3. Dropbox and KeePass make managing online accounts across machines really, really easy.

  4. I did the right thing. I was really unsure about it. But consider:
    1. I was able to be up and running on Linux FOR FREE in 2 hours (would have been 1 if I didn't second-guess the installer for an hour). The XP install took 2 days (would have been 1 if I paid $130 for a disk which Amazon, not Microsoft sells).

    2. Deleting big files on Windows was incredibly slow. Rebooting into Linux running off a CD (inside the same VirtualBox VM) turned hours into minutes or less.

    3. Support: If I actually had a support question (not a pre-sales question), I would have had to pay Microsoft $45 to ask it. The Mac Ads are very funny, but they are accurate in this case. I can get on Freenode IRC for free and have virtually any (polite, pre-researched, well worded) question answered in about 10 minutes, and probably learn something else interesting while I'm there.

    4. My whole system is much, much faster. Startup is in about 20 seconds as opposed to 3 minutes. Suspend (sleep) takes about 2 seconds, waking up takes 5-10. The wake-up on Windows often took 5 minutes!

    5. In this process I expected to discover that Linux wasn't ready for prime time. Instead I discovered a lot of negative things about Windows and a lot of positive things about Linux!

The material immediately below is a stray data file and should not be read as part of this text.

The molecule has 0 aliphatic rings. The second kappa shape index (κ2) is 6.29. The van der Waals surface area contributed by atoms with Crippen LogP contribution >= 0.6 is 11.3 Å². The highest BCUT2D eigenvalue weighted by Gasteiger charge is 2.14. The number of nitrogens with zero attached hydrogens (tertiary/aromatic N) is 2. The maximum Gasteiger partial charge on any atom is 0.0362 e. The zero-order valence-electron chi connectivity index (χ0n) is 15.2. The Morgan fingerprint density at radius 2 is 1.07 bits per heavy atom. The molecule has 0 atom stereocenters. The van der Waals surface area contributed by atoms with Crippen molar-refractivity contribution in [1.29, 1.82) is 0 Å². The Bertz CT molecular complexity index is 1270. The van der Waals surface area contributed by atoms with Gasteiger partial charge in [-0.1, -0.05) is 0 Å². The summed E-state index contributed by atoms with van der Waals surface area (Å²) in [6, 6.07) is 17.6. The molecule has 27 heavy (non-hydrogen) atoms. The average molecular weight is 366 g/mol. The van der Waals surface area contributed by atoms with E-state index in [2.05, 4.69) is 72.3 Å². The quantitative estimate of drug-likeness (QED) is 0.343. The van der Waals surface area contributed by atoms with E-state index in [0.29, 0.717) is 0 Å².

I'm installing Photoshop now on Windows so a Windows VM is probably here to stay, but I would be very surprised if I ever switched back.

If Google comes out with a killer Netbook operating system this fall, more people will use Linux. If Windows 7 forces developers to rewrite their apps, and if people have to run XP in a virtual machine to use older applications, they can do that just as well on Linux (or Mac) and have a better, faster, more secure host operating system. All this adds up to Windows having a smaller market share and developers having more reason to come out with a OS-X and/or Linux port of their software. If they use a toolkit like GTK+ (free) instead of Microsoft Visual Studio (very expensive), it shouldn't be such a big deal to run on all three operating systems. At least for me, the future looks a lot more like Linux and less like Microsoft.